Ad valorem duty
Duty levied as a percentage of value of the services or goods being imported, rather than on their weight or the number of units.
Additional duties are taxes on traded goods. The possible types of additional duties are
African, Caribbean and Pacific countries (ACP)
ACP - The African, Caribbean and Pacific Group of States (ACP) is an organisation composed of 79 African, Caribbean and Pacific states, created by the Georgetown Agreement in 1975. All of them, except Cuba, are signatories of the Cotonou Agreement, also known as the "ACP-EC Partnership Agreement". The agreement regulates preferential trading conditions, as well as political, commercial and development relations with the EU.
In December 2019, the ACP's Council of Ministers endorsed a revision of the Georgetown Agreement that will transform the current ACP Group of States into the Organisation of African, Caribbean Pacific States (OACPS).
Airworthiness tariff suspension
Suspension of common customs tariff duties for parts, components and other goods intended for incorporation or use in civil aircraft and falling within Chapters 25 to 97 of the Common Customs Tariff (CCT), for which an airworthiness certificate has been issued by a party authorised by aviation authorities in the EU or a non-EU country.
Dumping is exporting at below national market cost to gain market share on the world market. Article VI of the 1994 GATT authorises anti-dumping duties to be levied on dumped goods equal to the difference between their export price and their normal value, if dumping causes injury to producers of competing products in the importing country.
Anti-dumping duty (AD)
Dumping is exporting at below national market cost to gain market share on the world market. Anti-dumping duties are taxes imposed on imported goods in order to compensate for the difference between their export price and their normal value, if dumping causes injury to producers of competing products in the importing country. Anti-dumping duties are enabled by Article VI of the GATT.
An exporter who has met certain conditions imposed by the customs authorities and who is allowed to make out invoice declarations. The customs authorities can also withdraw approval from exporters who abuse it. The approval procedures depend on national rules.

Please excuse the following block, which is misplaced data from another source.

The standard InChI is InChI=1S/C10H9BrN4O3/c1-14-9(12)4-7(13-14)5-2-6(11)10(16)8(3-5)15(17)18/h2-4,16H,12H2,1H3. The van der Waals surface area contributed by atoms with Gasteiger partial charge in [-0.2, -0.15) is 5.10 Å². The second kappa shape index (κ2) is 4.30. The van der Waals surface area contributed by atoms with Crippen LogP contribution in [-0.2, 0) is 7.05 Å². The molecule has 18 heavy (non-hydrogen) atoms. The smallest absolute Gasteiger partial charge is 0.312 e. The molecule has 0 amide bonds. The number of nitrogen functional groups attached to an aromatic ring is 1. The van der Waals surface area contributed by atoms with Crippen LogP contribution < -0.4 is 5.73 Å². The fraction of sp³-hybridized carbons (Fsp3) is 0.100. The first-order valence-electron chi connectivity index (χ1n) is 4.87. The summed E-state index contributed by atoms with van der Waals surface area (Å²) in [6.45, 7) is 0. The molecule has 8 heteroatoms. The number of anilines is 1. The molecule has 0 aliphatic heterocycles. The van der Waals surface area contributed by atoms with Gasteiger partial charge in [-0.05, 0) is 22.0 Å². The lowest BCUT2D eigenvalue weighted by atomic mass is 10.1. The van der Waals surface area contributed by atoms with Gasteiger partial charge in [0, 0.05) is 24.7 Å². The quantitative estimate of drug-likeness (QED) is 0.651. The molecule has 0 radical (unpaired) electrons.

Customs document used for the export, transit and temporary admission of goods for specific purposes, e.g. for displays, exhibitions and fairs, as professional equipment and as commercial samples.
Authorised Economic Operator
The AEO concept is based on the Customs-to-Business partnership introduced by the World Customs Organisation (WCO) with a view to ensure supply chain security whilst facilitating customs procedures.
Traders who voluntarily meet a range of criteria work in close cooperation with customs authorities.
This implies that there must always be a relationship between customs and the applicant/AEO.
This relationship must be based on the principles of mutual transparency, correctness, fairness and responsibility.
An agreement between two entities that is legally binding only for these two entities, with benefits typically not shared with others.
Provision under agreements between two countries/entities that allows each member of the agreement to use products originating in the other without the final good losing its originating status.
Goods produced from originating materials in one FTA country and further processed in the other, can then be exported back to the first country under preferential treatment. Without cumulation only the inputs originating in the exporting country could be counted towards the originating status.
Document representing the transport contract between the shipper and the carrier. It also constitutes proof of ownership of the goods.
Written information issued by national customs authorities in EU countries on the preferential or non-preferential origin of specific goods to be imported or exported.